The next objectionable remark pointed out in the briefs was that the deputy district attorney referred to the appellant as a "little giant." At the time the remark was made by the deputy district attorney, counsel for the appellant objected to the statement and asked that *262 the jury be admonished to disregard it, stating: "There's nothing in the evidence that the defendant is a little giant, and it is an improper inference to be drawn from the evidence." The court stated as follows: "The jury will take into consideration the evidence and the fact that those words did not come out in evidence, and will disregard it."

In the case of People v. Tognola, 256 P. 455, 456, 83 Cal. App. 34, the court stated:

"The language used by the district attorney in his argument to the jury as follows: `I want to say this in the beginning, we are dealing with a crook who is a good deal more clever than any I have dealt with for some time' is not reversible error, particularly since the trial judge promptly charged the jury to disregard the statement." Citing People v. Bose, 28 Cal. App. 743, 153 P. 965, 8 Cal.Jur. 267.

Appellant's next assignment of error is as follows: That the court erred in refusing to admonish the jury to disregard statements of counsel for the state in the closing arguments wherein said counsel for the state referred to the three men who were acting as attorneys for the defendant on December 2, 1949, at a time when said attorneys were in conference regarding the defense of the appellant, as an "unholy alliance" and stated, without any evidence having been introduced in the record to substantiate the remarks, that said injuries testified to by Dr. J.C. Cherry, who treated said appellant on December 2, 1949, were probably or could have been inflicted by said attorneys in order to establish in favor of appellant a plea of self-defense; and said district attorney further remarked that the reason said attorneys inflicted said injuries was because they thought there was a dead man at the union hall, namely, one Ray Folsom, as to all of which the court refused to admonish the district attorney and allowed him to continue making such prejudicial remarks over the objection of defendant.

In referring to the statement made by the district attorney we quote a portion of the statement:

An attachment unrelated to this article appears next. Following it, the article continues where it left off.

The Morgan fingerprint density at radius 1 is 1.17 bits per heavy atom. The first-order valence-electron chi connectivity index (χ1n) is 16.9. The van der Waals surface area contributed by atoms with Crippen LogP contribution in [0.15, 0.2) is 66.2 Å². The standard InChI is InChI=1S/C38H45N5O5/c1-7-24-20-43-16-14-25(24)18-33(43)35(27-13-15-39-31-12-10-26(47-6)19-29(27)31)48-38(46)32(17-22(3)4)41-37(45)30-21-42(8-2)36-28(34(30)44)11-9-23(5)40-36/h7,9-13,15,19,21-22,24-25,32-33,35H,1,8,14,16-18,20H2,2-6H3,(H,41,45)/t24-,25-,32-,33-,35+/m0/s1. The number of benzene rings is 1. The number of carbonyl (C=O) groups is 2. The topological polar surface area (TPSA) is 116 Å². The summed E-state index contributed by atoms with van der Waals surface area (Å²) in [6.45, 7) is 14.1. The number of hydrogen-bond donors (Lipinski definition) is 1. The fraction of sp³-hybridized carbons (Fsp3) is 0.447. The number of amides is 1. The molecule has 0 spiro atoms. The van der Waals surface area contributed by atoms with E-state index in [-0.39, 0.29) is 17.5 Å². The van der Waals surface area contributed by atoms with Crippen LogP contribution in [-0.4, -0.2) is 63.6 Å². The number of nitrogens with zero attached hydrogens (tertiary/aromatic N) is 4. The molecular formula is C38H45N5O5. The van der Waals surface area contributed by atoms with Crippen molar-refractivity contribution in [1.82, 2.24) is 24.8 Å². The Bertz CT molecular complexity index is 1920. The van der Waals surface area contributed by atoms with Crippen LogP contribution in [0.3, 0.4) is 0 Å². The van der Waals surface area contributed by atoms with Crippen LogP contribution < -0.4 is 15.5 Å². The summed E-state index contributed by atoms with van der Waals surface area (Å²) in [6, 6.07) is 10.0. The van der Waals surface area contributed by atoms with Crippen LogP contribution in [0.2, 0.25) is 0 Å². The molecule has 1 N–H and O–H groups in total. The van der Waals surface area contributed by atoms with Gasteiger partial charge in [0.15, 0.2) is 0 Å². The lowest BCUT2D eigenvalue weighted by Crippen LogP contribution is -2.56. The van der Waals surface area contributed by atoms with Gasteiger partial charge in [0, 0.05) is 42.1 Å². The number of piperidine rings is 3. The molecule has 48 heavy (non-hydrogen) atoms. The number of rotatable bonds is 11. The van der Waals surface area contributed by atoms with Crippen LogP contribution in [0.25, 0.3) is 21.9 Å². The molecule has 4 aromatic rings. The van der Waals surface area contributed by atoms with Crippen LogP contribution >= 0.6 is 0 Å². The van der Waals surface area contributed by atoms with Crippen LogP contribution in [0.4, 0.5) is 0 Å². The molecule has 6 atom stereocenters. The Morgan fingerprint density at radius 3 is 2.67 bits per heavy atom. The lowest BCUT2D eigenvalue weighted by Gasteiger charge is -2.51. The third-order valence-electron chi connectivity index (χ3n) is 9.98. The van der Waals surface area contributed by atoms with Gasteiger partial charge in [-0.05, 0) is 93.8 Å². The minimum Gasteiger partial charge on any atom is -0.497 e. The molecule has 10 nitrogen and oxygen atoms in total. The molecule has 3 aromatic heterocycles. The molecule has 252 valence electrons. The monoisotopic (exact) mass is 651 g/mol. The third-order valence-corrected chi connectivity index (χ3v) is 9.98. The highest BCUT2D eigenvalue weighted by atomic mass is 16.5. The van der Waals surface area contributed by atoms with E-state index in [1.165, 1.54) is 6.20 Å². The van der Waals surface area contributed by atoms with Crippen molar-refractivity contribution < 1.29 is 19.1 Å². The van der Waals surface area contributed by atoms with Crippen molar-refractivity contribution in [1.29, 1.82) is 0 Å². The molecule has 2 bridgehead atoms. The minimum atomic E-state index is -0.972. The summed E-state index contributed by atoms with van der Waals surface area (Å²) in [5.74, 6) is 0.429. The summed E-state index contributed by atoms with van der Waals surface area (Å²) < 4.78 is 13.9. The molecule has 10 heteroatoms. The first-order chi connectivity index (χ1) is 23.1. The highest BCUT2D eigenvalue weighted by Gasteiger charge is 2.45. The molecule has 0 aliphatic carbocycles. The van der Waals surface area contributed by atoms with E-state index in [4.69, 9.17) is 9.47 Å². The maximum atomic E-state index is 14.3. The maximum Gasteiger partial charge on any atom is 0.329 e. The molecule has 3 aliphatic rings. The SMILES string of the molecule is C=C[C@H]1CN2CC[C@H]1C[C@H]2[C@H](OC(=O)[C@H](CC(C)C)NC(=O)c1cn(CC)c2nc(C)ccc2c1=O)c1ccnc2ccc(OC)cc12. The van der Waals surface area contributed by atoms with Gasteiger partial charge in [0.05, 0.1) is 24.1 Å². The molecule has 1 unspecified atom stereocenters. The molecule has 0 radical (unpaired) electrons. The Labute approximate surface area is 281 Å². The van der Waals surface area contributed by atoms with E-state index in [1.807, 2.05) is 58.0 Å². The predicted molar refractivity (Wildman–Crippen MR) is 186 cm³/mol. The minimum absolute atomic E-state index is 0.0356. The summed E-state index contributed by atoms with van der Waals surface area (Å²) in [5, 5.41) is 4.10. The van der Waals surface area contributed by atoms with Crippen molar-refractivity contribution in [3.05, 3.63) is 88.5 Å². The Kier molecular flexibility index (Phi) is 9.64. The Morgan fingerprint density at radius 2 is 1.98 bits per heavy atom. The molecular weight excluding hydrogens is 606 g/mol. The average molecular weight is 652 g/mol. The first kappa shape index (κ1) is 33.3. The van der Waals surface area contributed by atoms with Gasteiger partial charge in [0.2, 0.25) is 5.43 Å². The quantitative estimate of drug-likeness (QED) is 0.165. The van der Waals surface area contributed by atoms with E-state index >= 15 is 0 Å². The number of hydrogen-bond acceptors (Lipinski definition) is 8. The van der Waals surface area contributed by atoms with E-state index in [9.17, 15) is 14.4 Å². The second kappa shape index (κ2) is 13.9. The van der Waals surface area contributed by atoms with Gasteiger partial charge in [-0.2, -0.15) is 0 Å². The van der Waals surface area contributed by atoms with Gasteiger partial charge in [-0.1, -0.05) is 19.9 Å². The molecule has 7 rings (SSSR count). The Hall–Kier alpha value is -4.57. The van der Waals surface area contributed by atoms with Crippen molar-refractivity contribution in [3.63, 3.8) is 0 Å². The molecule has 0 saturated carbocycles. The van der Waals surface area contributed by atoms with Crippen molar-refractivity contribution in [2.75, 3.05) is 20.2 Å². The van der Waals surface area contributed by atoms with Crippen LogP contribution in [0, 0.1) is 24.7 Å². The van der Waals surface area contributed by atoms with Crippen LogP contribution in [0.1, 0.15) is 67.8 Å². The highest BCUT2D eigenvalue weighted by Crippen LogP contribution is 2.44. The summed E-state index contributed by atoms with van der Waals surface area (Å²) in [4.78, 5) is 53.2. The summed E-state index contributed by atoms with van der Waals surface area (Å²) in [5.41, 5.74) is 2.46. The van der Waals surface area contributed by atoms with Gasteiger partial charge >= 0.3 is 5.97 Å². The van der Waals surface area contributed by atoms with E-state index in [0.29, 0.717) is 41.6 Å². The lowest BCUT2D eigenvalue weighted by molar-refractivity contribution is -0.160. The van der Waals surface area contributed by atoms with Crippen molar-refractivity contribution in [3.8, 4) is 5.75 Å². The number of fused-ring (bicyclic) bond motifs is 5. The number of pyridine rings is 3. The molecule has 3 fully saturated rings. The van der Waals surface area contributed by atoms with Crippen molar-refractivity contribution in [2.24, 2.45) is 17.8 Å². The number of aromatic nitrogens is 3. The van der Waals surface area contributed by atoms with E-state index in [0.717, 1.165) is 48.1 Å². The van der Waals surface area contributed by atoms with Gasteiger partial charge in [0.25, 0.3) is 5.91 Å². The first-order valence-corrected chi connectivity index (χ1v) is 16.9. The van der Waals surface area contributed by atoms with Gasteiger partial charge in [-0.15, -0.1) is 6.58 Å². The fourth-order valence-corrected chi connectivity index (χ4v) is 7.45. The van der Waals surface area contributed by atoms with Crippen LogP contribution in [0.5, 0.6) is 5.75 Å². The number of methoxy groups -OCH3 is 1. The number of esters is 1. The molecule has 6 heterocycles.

"Now, the defense contends that some third party hit Mr. Alsup over the head. I have a theory and it is my privilege at this time to express my theory of this case. It may not be your theory, but I want to give it to you for what it is worth. I think it holds water. * * *"

It is clear that the district attorney was expressing a theory as to how the appellant may have received injuries to his head. The trial court properly ruled that it was for the jury to decide whether or not the theory or theories advanced by the district attorney were reasonable inferences from the evidence. The district attorney advanced two theories as to how the defendant may have received his head injuries, both of which theories the trial court held to be proper inferences. In this respect the court stated:

"Counsel can draw his own inference. The jury knows that it is counsel's inferences, they are so instructed. It is his theory of the case, and I think he has a right to present his theory of the case."

We have carefully considered these assignments, and do not find anything that would warrant a reversal of this case by reason of these remarks or by reason of this argument. We deem it unnecessary to quote from the cases, but cite the following: State v. Mircovich, 35 Nev. 485, 491, 130 P. 765; Camp v. State, Okl.Cr.App., 239 P.2d 1036, 1039; Williams v. State, 89 Okl.Cr. 146, 205 P.2d 1164, 1171; Workman v. State, 83 Okl.Cr. 245, 175 P.2d 381, 385; Orrel v. State, 79 Okl.Cr. 300, 154 P.2d 779, 788; Brown v. State, 82 Okl.Cr. 344, 169 P.2d 772, 776; Kennamer v. State, 59 Okl.Cr. 646, 57 P.2d 646, 664; Wallace v. State, 57 Okl.Cr. 50, 45 P.2d 164, 166.

In the case of State v. Petty, 32 Nev. 384, 394, 108 P. 934, 937, this court stated:

"Courts have frequently been called upon to reverse cases because of the remark of the attorneys for the prosecution, who through a misguided zeal *263 appear to have forgotten that they owe a duty to the defendant as well as the state. This case, however, does not present a situation of this kind, and we think it clearly falls within that class of cases where the error, if any, is cured by the action of the court." Citing cases.